Don't get scammed!

Last year, the Australian Taxation Office (ATO) reported more than 37,000 scam attempts during tax time*. Hundreds unwittingly handed over their hard-earned money, while thousands more handed over their personal details. 

People expect to be contacted by the ATO at tax time, which makes it a peak opportunity for scammers to impersonate government agencies and other financial institutions. 

Don’t let this happen to you!

Maintain a high level of scepticism and avoid these 4 Tax-Time Scammers with these timely reminders.

1. The Money-tree thief

Remember if it’s too good to be true, it probably is

If you receive an email or a text claiming you've received a tax refund and you need to click a link or provide personal details to find out more, don't.  The ATO will never ask you to update or provide personal information via text, email or social media. They also won’t ask you to download or install anything. 

2. The Angry Caller 

Don't bend to the bully

Some scammers will use aggression or intimidation to steal your money or your personal details. They'll accuse you of owing the ATO money and threatening you with jail if you don't pay it immediately. Remember, the ATO will never try to 'bully' personal information like your Tax File Number or your bank details out of you over the phone.

3.The Unverified Villian

When in doubt, call or verify first

Don’t trust anyone who calls you out of the blue, claiming to be from the ATO. Never hand over any personal information and verify their identity by calling the ATO yourself. 

You might also receive an email, text or voicemail asking you to call back to provide information. If you do get a message like this, look up the number online and check that it's legitimate before you do anything. You can call the ATO on 1800 008 540 or forward any emails you are unsure of to:

4. The Fraud Burglar

Stay awake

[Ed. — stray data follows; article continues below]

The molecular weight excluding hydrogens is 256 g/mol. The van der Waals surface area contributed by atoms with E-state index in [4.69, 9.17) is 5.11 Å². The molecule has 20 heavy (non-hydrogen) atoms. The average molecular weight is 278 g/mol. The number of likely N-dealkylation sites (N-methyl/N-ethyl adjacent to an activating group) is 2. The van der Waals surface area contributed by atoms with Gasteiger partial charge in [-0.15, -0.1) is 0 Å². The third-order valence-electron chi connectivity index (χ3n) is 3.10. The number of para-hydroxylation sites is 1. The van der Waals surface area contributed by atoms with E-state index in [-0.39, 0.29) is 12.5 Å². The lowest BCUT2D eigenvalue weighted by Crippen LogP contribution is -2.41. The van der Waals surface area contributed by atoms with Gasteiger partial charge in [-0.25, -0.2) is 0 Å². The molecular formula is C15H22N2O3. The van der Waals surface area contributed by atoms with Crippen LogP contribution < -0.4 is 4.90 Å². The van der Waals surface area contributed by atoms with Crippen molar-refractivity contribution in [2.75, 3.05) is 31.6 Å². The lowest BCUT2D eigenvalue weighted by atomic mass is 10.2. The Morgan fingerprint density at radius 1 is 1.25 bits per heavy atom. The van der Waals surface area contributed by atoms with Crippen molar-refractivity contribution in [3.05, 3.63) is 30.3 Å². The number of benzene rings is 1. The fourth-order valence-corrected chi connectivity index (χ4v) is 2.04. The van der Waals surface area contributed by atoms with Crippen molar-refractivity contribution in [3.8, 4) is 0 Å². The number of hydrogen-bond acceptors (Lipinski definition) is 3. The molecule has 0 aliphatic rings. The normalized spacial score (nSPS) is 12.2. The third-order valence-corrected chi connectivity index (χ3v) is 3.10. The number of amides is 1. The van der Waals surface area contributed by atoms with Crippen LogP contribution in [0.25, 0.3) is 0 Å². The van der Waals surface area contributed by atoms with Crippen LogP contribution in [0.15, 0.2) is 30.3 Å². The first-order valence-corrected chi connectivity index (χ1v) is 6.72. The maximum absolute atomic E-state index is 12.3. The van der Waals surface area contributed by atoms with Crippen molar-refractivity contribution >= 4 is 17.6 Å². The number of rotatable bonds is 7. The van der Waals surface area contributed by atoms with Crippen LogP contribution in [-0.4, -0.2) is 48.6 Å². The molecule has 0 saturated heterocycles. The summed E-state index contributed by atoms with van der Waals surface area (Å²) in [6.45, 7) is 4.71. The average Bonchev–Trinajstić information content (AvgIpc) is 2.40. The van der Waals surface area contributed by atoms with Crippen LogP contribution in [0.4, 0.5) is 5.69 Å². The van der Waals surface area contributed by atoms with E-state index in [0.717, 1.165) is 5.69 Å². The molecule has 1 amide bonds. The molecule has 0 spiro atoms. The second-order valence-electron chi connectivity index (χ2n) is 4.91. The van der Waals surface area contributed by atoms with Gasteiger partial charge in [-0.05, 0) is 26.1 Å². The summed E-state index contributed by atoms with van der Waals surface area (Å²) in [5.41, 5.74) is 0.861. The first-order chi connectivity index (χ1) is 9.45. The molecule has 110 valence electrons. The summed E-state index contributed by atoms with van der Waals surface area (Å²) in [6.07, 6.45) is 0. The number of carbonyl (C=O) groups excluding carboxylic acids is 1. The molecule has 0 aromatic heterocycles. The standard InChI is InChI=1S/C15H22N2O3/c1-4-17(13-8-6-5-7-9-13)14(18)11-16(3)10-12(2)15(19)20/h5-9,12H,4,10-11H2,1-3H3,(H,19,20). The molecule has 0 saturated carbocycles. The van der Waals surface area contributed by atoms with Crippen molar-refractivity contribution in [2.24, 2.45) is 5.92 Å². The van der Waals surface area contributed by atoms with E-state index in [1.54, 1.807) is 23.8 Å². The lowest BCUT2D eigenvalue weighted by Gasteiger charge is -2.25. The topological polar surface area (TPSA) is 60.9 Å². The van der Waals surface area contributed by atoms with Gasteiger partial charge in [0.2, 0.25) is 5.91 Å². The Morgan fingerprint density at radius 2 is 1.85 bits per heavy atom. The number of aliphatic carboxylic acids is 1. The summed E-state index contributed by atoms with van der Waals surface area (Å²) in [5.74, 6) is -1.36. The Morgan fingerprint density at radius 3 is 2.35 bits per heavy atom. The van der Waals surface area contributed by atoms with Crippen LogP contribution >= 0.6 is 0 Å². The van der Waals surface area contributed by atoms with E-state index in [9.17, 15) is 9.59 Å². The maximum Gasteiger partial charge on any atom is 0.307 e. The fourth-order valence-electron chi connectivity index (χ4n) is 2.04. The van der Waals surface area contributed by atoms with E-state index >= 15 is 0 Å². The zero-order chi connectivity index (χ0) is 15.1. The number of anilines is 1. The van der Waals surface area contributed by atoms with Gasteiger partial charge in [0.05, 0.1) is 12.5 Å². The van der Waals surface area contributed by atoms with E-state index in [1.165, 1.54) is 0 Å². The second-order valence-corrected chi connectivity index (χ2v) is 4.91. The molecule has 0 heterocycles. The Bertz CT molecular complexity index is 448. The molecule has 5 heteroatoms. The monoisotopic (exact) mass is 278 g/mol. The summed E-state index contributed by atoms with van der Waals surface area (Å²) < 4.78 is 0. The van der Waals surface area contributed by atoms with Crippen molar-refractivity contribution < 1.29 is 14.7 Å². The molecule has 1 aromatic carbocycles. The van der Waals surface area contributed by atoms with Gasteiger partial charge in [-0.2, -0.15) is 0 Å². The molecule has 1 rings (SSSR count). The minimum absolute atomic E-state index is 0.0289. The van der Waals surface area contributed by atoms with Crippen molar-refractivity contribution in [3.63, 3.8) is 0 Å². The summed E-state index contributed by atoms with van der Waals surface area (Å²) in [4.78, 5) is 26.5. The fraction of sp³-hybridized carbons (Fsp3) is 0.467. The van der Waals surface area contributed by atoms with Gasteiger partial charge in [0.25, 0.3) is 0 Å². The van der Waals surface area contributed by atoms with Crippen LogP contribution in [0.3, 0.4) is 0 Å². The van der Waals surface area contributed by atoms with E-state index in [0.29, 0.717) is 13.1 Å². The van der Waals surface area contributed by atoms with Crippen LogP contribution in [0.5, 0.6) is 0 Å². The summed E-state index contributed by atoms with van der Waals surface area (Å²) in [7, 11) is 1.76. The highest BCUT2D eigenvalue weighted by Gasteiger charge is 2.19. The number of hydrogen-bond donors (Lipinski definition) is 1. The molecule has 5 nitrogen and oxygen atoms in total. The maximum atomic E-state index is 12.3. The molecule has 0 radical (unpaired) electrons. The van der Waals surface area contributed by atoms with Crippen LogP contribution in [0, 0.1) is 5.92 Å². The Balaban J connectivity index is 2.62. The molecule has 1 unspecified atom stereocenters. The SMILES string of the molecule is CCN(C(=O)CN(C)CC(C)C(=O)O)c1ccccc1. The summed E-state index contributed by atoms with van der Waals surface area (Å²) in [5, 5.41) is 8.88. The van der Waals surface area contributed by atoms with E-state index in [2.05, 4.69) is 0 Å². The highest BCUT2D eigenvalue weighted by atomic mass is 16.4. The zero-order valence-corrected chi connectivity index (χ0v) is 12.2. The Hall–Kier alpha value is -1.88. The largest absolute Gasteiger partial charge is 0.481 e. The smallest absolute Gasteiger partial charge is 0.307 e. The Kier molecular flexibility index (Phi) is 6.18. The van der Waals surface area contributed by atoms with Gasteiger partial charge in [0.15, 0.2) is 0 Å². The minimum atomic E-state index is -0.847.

Keep your eyes open and be alert to anything unusual. Don’t click on any links or attachments in emails. Be cautious whenever you're asked for your personal details. If they fall into the wrong hands, you could become a victim of identity theft or fraud.

Watch out for these tell-tale signs 

Online scams (email of social media)

  • Often have poor spelling and grammar
  • May ask you to click on a link or download something 
  • May request your personal details
  • Look official, but contain a fake logo, url or phone number
  • May not address you by name
  • May have poor resolution (low quality images or blurry text)

Phone scams or text messages

  • May be out of the blue
  • Will demand you do something immediately (e.g. pay money or confirm personal details)
  • Might ring once and leave a voicemail asking you to call back
  • Might be aggressive and manipulative
  • Request your personal details before they can give you a tax refund
  • Offer to wait on the phone while you transfer money

Protect yourself

Your personal details are worth keeping safe. If you think that your personal information has been stolen, contact iDcare - a free national identity and cyber support service. Also, subscribe to to keep up-to-date with the latest scams.

*‘Watch out, scams about!’, Australian Taxation Office,,-scams-about!/, viewed 27 July 2018.